Simon, I think 10s is quite a light gauge on an acoustic and would have some influence on volume. You ciukd try 12s.
If you do keep in mind that you may well need to re setup the guitar, including truss rod adjustment to counter the increased tension on the neck and and maintain neck relief. If not familiar and experienced in working on an acoustic then you should get it done by a pro.
Also you will find more pressure required to fret notes, which may be especially noticeable playing barre chords.
Whilst you can change your strings it’s not going to make that much difference to your guitar volume in an acoustic environment.
Probably a better thing to look at is where you are sitting I.e if your in front or close to the louder sound source then you’ll struggle to hear your guitar so move around so you are physically behind or further to the side of them.
Congrats on attending a jam session with a diverse set of instruments and singing. I hope you had fun first of all.
If you couldn’t hear your guitar imagine what the ukes and mandolin experienced? Remember - the sound from your acoustic travels out and forwards so it is likely everyone in the room heard it better than you.
@DavidP suggests that gauge 10 on a dreadnought could be worth upping - yes, they are very light and will impact the overall volume. @Rossco01 mentions room positioning and that is worth considering.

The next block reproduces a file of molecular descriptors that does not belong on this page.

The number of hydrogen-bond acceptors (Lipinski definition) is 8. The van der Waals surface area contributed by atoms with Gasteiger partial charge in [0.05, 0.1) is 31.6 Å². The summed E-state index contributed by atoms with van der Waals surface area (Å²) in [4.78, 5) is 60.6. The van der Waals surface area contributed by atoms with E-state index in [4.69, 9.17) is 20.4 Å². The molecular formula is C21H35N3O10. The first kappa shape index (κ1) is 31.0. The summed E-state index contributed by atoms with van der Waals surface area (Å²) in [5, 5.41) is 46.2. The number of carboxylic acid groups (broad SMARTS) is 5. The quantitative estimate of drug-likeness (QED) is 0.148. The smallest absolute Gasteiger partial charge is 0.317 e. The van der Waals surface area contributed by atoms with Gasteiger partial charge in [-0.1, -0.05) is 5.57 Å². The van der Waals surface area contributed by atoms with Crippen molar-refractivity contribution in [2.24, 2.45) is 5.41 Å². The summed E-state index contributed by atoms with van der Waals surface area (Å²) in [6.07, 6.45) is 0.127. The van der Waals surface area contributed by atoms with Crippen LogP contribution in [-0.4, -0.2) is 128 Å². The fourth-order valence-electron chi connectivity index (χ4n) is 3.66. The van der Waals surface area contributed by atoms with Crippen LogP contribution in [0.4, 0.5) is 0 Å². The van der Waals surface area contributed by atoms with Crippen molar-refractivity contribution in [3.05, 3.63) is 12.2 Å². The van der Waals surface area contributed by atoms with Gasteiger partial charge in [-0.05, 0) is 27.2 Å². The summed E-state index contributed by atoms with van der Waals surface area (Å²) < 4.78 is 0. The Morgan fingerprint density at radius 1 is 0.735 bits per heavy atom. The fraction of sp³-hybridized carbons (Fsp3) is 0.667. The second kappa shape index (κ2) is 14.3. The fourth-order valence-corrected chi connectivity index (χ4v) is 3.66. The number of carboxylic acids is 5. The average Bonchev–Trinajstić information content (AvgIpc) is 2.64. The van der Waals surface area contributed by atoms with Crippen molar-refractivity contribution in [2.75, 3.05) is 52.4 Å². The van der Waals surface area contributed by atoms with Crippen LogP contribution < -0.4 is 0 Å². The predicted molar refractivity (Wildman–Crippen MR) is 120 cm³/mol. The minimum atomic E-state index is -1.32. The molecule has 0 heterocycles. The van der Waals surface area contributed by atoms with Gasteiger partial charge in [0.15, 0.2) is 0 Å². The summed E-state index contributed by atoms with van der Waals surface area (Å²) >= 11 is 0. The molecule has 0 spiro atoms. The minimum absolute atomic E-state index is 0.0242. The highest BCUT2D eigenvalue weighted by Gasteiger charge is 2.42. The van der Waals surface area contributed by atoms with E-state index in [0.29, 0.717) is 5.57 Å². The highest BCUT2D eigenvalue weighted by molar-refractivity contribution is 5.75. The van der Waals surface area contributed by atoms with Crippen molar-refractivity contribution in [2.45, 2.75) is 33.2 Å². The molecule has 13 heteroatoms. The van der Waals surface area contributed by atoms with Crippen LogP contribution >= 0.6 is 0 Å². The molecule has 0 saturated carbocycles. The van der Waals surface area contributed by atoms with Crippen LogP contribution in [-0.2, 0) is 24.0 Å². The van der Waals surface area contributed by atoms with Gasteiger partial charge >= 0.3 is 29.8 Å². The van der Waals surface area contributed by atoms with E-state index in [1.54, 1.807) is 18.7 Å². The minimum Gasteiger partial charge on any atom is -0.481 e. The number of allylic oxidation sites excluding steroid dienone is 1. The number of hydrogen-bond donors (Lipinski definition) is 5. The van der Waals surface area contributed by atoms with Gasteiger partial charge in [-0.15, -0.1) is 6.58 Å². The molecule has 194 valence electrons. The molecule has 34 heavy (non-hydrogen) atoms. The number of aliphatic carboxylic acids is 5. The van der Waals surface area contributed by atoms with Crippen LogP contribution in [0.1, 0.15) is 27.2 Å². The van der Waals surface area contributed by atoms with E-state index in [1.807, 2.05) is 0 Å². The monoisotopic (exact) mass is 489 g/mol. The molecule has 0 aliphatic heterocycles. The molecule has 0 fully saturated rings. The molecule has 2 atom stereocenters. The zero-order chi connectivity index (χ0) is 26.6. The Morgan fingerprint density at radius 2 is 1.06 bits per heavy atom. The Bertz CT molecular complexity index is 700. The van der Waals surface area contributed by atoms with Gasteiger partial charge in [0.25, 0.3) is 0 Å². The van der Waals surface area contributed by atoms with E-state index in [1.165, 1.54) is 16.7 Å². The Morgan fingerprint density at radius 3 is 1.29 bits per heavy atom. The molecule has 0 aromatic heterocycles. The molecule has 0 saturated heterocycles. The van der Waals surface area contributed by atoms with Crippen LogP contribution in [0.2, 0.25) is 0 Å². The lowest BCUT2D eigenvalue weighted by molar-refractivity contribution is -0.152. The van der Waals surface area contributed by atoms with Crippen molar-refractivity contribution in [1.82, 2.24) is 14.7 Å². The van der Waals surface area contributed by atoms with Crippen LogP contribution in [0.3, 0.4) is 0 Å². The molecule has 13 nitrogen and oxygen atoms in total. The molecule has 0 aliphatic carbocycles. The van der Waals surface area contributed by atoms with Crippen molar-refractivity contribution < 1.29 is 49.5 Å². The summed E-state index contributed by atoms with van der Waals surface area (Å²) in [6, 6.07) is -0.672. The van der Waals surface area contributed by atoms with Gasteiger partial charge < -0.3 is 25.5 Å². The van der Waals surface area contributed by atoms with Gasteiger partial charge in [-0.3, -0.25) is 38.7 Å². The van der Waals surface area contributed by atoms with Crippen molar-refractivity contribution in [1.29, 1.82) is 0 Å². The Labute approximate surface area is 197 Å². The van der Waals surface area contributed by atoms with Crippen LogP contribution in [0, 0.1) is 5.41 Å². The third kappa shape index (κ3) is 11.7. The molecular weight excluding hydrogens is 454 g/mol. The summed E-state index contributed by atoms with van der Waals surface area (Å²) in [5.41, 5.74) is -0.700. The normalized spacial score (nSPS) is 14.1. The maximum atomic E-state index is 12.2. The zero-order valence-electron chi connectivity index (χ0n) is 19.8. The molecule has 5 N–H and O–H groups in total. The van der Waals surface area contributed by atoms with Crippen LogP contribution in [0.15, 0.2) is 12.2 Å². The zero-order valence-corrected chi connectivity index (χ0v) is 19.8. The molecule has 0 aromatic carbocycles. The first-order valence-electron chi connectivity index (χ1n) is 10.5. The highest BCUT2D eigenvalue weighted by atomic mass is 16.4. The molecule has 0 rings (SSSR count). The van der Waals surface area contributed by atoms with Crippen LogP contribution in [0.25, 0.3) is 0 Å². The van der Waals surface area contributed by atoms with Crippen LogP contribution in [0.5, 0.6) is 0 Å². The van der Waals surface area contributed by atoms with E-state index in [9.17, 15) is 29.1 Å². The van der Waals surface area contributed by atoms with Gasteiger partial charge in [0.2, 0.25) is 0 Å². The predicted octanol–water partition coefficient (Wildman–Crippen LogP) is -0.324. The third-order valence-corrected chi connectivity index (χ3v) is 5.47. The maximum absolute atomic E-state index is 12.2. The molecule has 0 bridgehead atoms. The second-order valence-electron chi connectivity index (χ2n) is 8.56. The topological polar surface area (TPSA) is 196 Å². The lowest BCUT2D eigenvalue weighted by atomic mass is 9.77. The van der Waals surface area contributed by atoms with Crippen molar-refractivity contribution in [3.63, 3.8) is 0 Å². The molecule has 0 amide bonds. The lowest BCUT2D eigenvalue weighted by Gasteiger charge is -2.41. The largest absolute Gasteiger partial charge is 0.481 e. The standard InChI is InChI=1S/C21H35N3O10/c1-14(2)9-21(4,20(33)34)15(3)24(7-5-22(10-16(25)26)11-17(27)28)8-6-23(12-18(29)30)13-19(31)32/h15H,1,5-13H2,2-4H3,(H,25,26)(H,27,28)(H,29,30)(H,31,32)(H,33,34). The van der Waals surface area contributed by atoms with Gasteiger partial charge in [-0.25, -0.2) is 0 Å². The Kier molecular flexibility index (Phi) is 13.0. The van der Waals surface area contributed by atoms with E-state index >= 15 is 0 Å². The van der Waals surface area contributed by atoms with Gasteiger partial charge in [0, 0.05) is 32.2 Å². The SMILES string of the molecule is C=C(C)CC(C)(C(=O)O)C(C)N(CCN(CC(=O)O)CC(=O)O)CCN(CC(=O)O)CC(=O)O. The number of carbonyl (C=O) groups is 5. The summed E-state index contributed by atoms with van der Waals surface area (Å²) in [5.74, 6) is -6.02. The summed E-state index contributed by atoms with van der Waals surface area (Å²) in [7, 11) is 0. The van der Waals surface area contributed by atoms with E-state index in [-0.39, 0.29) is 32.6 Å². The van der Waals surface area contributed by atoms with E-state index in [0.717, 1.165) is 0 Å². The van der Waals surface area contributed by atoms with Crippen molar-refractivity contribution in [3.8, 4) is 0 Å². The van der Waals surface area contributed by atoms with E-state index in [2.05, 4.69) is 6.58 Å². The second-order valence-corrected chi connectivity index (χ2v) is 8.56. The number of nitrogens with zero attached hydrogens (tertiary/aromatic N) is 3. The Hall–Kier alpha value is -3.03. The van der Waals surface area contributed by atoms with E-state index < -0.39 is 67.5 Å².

Room acoustics may also play a part but are beyond your control.
And, as @jkahn mentions, strumming with 20mm isn’t going to be very loud.
Another aspect could be finding your ‘sonic space’ in the mix. If your sound is not cutting through then think about using a capo to raise your overall pitch as it may be that your sound is sitting in the mid range which other sounds (the voices / accordion) are filling so is getting lost in the mix. Write the chord charts out to suit a guitar with capo anywhere between frets 4-7 perhaps. See this topic to help with that.
These are for electric guitars and electric and acoustic guitars produce sound in very different ways.
Electric guitar strings are designed to interact with the magnetic field of the pickup coils to generate an electric signal.
Arguably, electric guitar strings should NOT have a strong acoustic sound as that will remove energy from the strings which would otherwise be going towards generating the electric signal.
For the same reason, the strings should not be transferring much energy to the guitar body. Electric guitar bodies (at least solid body guitars) are rigid to reduce sympathetic resonance, and to keep as much energy in the strings and coupled to the pickups as possible because that’s where approximately 100% of the the sound of an amplified electric guitar comes from.
Acoustic guitar strings are designed to resonate acoustically and to transfer that vibration to the guitar soundboard.
Additionally, electric guitar strings will usually have a lower gauge than acoustic strings, which will affect the setup of the guitar, and will have a much lower tension, which will have a big impact on both the setup and the ability of the strings to acoustically transfer sound to your guitar soundboard.
Do yourself a favour and get a proper set of acoustic guitar strings. That should go some way to solving your volume issues.
I guess they would have the advantage of an unwound G string (less squeaking), but outside of that I can’t think of any other upside but plenty of downsides. The smaller string gauge could cut grooves in the guitar’s nut.